Standlee Barn Bulletin

The Standlee Barn Bulletin is your source for insightful articles about premium western forage and beyond.

New Name, Same Premium Product – Introducing “Smart Beet”

New Name, Same Premium Product – Introducing “Smart Beet”

What is beet pulp?

Beet pulp is a by-product of the sugar industry. Sugar is extracted from the beet leaving the pulp. The sugar finds its way into foods and grocery stores, while the pulp is used as an ingredient in animal feeds (less than 5% sugar). Beetpulp is rich in fiber and is unique in its form, as it is soluble fiber and highly digestible.

Why change the name from “Beet Pulp” to
“Smart Beet”?

Our Standlee Premium Beet Pulp Pellets and Shreds are made up of dried pulp and Concentrated Separator By-Product (CSB). CSB is a secondary molasses produced during the separation of sugar from regular sugar beet molasses. It contains most of the molasses components but is lower in sugar content than ordinary molasses. See our FAQs on the Standlee website to learn more.

Due to labeling regulations in select states requiring products with more than one ingredient to not have a single ingredient name (i.e., Beet Pulp), we have changed only the name to “Smart Beet.” Everything else is the same, from the quality ingredients used, to the incredible benefits of adding beet pulp to horse and livestock feed programs.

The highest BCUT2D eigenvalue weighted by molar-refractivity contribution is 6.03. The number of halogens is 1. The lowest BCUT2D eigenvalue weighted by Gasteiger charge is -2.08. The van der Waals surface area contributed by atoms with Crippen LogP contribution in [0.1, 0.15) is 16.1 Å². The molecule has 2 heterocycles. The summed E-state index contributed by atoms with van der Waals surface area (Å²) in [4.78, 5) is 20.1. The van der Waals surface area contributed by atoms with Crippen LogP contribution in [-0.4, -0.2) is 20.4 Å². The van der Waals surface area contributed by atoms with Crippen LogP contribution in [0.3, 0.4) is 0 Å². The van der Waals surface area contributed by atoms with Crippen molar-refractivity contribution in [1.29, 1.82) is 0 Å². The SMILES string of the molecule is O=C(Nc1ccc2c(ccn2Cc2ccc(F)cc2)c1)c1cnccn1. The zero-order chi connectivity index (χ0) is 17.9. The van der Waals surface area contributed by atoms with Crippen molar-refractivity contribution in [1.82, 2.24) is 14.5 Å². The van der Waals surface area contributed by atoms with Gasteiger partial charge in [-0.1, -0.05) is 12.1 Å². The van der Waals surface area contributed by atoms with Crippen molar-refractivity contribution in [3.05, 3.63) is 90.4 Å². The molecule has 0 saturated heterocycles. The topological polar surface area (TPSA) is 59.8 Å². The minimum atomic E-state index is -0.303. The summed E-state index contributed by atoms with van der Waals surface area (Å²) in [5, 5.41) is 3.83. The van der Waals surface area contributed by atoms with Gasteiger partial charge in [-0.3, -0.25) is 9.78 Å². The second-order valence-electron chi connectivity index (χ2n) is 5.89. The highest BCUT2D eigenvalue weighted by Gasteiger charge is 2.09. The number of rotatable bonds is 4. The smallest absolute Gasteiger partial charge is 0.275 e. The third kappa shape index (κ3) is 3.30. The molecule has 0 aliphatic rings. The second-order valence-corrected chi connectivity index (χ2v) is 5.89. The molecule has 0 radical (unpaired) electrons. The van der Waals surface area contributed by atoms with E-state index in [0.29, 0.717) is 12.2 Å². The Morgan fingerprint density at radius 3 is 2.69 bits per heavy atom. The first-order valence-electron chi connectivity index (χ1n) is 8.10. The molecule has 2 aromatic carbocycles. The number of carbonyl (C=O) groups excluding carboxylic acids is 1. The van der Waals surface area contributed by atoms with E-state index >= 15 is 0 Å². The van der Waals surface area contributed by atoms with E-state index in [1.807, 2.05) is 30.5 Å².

Smart Beet Pellets and Shreds Example

What are the same great benefits of feeding Standlee Premium Smart Beet to horses and
other livestock?

  • High-calorie fiber source – Smart Beet is a high calorie, low protein, low sugar fiber source ideal for horses, cattle, goats and sheep.
  • Smart Beet is a “super fiber” – The fiber is soluble, so it is more readily digestible than pasture, hay or chaff. This allows it to provide digestible energy similar to that of good quality hay and grains. Sourcing energy from soluble fiber as opposed to energy from starches and sugars.
  • Safe option for helping with weight gain - Grains, such as oats, corn, and barley, are digested in the horse's small intestine. If too much grain is fed in a single meal, it can result in undigested grain passing into the large intestine. Undigested grain can ferment and potentially cause digestive disorders such as colic or laminitis. As a fiber source, Smart Beet is digested in the large intestine, where hay is digested.

Contact Standlee Customer Support or our nutrition experts at 800-398-0819 with any questions!

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